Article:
(piopas)
Haiku summary
Miroir, oh, miroir.
Dis-moi qui est le plus beau!
Je sais le plus laid.
L'âme en ce portrait. Miroir d'hier et du jour. Choc et élégance.

Amazon.com Amazon.com Review (ISBN 0375751513, Paperback)

A lush, cautionary tale of a life of vileness and deception or a loving portrait of the aesthetic impulse run rampant? Why not both? After Basil Hallward paints a beautiful, young man's portrait, his subject's frivolous wish that the picture change and he remain the same comes true. Dorian Gray's picture grows aged and corrupt while he continues to appear fresh and innocent. After he kills a young woman, "as surely as if I had cut her little throat with a knife," Dorian Gray is surprised to find no difference in his vision or surroundings. "The roses are not less lovely for all that. The birds sing just as happily in my garden."

As Hallward tries to make sense of his creation, his epigram-happy friend Lord Henry Wotton encourages Dorian in his sensual quest with any number of Wildean paradoxes, including the delightful "When we are happy we are always good, but when we are good we are not always happy." But despite its many languorous pleasures, The Picture of Dorian Gray is an imperfect work. Compared to the two (voyeuristic) older men, Dorian is a bore, and his search for ever new sensations far less fun than the novel's drawing-room discussions. Even more oddly, the moral message of the novel contradicts many of Wilde's supposed aims, not least "no artist has ethical sympathies. An ethical sympathy in an artist is an unpardonable mannerism of style." Nonetheless, the glamour boy gets his just deserts. And Wilde, defending Dorian Gray, had it both ways: "All excess, as well as all renunciation, brings its own punishment."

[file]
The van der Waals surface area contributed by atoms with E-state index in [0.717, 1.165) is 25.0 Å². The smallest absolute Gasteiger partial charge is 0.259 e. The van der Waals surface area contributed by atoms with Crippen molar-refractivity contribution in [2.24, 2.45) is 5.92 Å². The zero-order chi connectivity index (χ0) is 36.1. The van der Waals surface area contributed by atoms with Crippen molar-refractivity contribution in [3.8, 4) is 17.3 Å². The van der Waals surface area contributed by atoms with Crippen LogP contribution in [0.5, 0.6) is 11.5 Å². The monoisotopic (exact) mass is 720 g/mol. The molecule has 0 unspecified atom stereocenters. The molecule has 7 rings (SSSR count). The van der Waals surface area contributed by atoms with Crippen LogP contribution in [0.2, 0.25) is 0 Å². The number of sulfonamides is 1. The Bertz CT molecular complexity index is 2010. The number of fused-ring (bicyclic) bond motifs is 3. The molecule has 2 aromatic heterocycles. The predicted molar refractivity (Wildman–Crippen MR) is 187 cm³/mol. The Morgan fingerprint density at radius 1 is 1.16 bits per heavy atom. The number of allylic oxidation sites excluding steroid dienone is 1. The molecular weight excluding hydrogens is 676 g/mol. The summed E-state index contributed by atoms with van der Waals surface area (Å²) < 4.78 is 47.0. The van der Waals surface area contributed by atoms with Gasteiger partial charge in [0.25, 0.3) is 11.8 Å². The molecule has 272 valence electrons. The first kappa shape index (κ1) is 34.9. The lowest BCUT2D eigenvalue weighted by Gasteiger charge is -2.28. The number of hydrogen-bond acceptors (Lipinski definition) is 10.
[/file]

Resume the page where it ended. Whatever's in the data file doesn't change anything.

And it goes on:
(retrieved from Amazon Thu, 12 Mar 2015 18:06:24 -0400)

(see all 8 descriptions)

The story of a fashionable young man who sells his soul for eternal youth and beauty.

(summary from another edition)

» see all 73 descriptions

Quick Links

Popular covers

Rating

Average: (4)
0.5 10
1 76
1.5 19
2 276
2.5 90
3 1219
3.5 318
4 2488
4.5 337
5 2221

Penguin Australia

6 editions of this book were published by Penguin Australia.

Editions: 0141439572, 0141037687, 0141442468, 014119264X, 0143106147, 0141199490

Urban Romantics

2 editions of this book were published by Urban Romantics.

Editions: 1907832335, 1907832378

Tantor Media

An edition of this book was published by Tantor Media.

» Publisher information page

Recorded Books

An edition of this book was published by Recorded Books.

» Publisher information page

Is this you?

Become a LibraryThing Author.

 

About | Contact | Privacy/Terms | Help/FAQs | Blog | Store | APIs | TinyCat | Legacy Libraries | Early Reviewers | Common Knowledge | 133,418,782 books! | Top bar: Always visible